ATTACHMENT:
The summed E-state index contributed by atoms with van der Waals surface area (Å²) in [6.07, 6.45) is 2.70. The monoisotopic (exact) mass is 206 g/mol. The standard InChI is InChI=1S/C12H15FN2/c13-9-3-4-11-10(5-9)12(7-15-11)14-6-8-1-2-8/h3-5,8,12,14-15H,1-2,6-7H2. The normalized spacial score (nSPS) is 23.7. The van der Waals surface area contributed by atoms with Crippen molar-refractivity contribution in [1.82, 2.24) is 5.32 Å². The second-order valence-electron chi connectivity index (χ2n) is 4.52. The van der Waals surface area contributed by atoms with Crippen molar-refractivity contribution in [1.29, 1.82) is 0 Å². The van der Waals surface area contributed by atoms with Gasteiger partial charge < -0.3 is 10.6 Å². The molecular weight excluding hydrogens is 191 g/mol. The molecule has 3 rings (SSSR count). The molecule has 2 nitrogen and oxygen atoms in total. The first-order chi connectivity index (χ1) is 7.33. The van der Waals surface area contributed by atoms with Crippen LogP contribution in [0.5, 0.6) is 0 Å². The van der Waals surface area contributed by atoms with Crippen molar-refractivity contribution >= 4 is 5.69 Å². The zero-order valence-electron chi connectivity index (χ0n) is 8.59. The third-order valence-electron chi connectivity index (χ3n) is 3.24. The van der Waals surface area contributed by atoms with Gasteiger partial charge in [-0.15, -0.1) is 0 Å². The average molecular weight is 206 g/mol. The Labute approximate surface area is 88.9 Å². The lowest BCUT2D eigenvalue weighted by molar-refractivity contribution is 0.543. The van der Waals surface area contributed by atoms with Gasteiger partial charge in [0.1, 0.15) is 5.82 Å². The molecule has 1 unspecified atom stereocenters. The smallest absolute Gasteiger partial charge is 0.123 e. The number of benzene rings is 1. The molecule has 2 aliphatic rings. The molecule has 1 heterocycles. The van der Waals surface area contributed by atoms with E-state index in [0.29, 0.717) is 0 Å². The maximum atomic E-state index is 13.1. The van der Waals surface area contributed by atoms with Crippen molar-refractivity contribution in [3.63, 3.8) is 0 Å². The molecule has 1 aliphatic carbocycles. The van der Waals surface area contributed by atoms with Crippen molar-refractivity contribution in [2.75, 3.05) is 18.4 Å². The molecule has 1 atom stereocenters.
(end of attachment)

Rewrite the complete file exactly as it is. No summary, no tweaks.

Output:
The summed E-state index contributed by atoms with van der Waals surface area (Å²) in [6.07, 6.45) is 2.70. The monoisotopic (exact) mass is 206 g/mol. The standard InChI is InChI=1S/C12H15FN2/c13-9-3-4-11-10(5-9)12(7-15-11)14-6-8-1-2-8/h3-5,8,12,14-15H,1-2,6-7H2. The normalized spacial score (nSPS) is 23.7. The van der Waals surface area contributed by atoms with Crippen molar-refractivity contribution in [1.82, 2.24) is 5.32 Å². The second-order valence-electron chi connectivity index (χ2n) is 4.52. The van der Waals surface area contributed by atoms with Crippen molar-refractivity contribution in [1.29, 1.82) is 0 Å². The van der Waals surface area contributed by atoms with Gasteiger partial charge < -0.3 is 10.6 Å². The molecular weight excluding hydrogens is 191 g/mol. The molecule has 3 rings (SSSR count). The molecule has 2 nitrogen and oxygen atoms in total. The first-order chi connectivity index (χ1) is 7.33. The van der Waals surface area contributed by atoms with Crippen LogP contribution in [0.5, 0.6) is 0 Å². The van der Waals surface area contributed by atoms with Crippen molar-refractivity contribution >= 4 is 5.69 Å². The zero-order valence-electron chi connectivity index (χ0n) is 8.59. The third-order valence-electron chi connectivity index (χ3n) is 3.24. The van der Waals surface area contributed by atoms with Gasteiger partial charge in [-0.15, -0.1) is 0 Å². The average molecular weight is 206 g/mol. The Labute approximate surface area is 88.9 Å². The lowest BCUT2D eigenvalue weighted by molar-refractivity contribution is 0.543. The van der Waals surface area contributed by atoms with Gasteiger partial charge in [0.1, 0.15) is 5.82 Å². The molecule has 1 unspecified atom stereocenters. The smallest absolute Gasteiger partial charge is 0.123 e. The number of benzene rings is 1. The molecule has 2 aliphatic rings. The molecule has 1 heterocycles. The van der Waals surface area contributed by atoms with E-state index in [0.29, 0.717) is 0 Å². The maximum atomic E-state index is 13.1. The van der Waals surface area contributed by atoms with Crippen molar-refractivity contribution in [3.63, 3.8) is 0 Å². The molecule has 1 aliphatic carbocycles. The van der Waals surface area contributed by atoms with Crippen molar-refractivity contribution in [2.75, 3.05) is 18.4 Å². The molecule has 1 atom stereocenters.